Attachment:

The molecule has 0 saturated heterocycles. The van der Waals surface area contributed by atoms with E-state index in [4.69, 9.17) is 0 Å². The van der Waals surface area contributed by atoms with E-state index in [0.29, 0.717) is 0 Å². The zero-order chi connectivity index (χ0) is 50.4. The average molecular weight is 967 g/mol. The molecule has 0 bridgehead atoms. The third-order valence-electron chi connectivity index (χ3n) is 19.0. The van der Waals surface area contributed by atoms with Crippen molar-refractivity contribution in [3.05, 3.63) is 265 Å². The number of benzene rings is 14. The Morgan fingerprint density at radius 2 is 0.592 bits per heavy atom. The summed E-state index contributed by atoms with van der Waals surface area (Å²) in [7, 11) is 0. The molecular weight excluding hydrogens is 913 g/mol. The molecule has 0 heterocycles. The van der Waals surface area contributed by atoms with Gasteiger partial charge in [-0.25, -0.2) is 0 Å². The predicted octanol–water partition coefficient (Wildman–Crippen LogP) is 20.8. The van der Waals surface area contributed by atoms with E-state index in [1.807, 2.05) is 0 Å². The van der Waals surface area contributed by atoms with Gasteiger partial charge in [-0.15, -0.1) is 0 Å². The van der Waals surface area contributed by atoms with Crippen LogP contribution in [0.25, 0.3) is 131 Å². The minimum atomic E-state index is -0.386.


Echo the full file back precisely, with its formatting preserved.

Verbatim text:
The molecule has 0 saturated heterocycles. The van der Waals surface area contributed by atoms with E-state index in [4.69, 9.17) is 0 Å². The van der Waals surface area contributed by atoms with E-state index in [0.29, 0.717) is 0 Å². The zero-order chi connectivity index (χ0) is 50.4. The average molecular weight is 967 g/mol. The molecule has 0 bridgehead atoms. The third-order valence-electron chi connectivity index (χ3n) is 19.0. The van der Waals surface area contributed by atoms with Crippen molar-refractivity contribution in [3.05, 3.63) is 265 Å². The number of benzene rings is 14. The Morgan fingerprint density at radius 2 is 0.592 bits per heavy atom. The summed E-state index contributed by atoms with van der Waals surface area (Å²) in [7, 11) is 0. The molecular weight excluding hydrogens is 913 g/mol. The molecule has 0 heterocycles. The van der Waals surface area contributed by atoms with Gasteiger partial charge in [-0.25, -0.2) is 0 Å². The predicted octanol–water partition coefficient (Wildman–Crippen LogP) is 20.8. The van der Waals surface area contributed by atoms with E-state index in [1.807, 2.05) is 0 Å². The van der Waals surface area contributed by atoms with Gasteiger partial charge in [-0.15, -0.1) is 0 Å². The van der Waals surface area contributed by atoms with Crippen LogP contribution in [0.25, 0.3) is 131 Å². The minimum atomic E-state index is -0.386.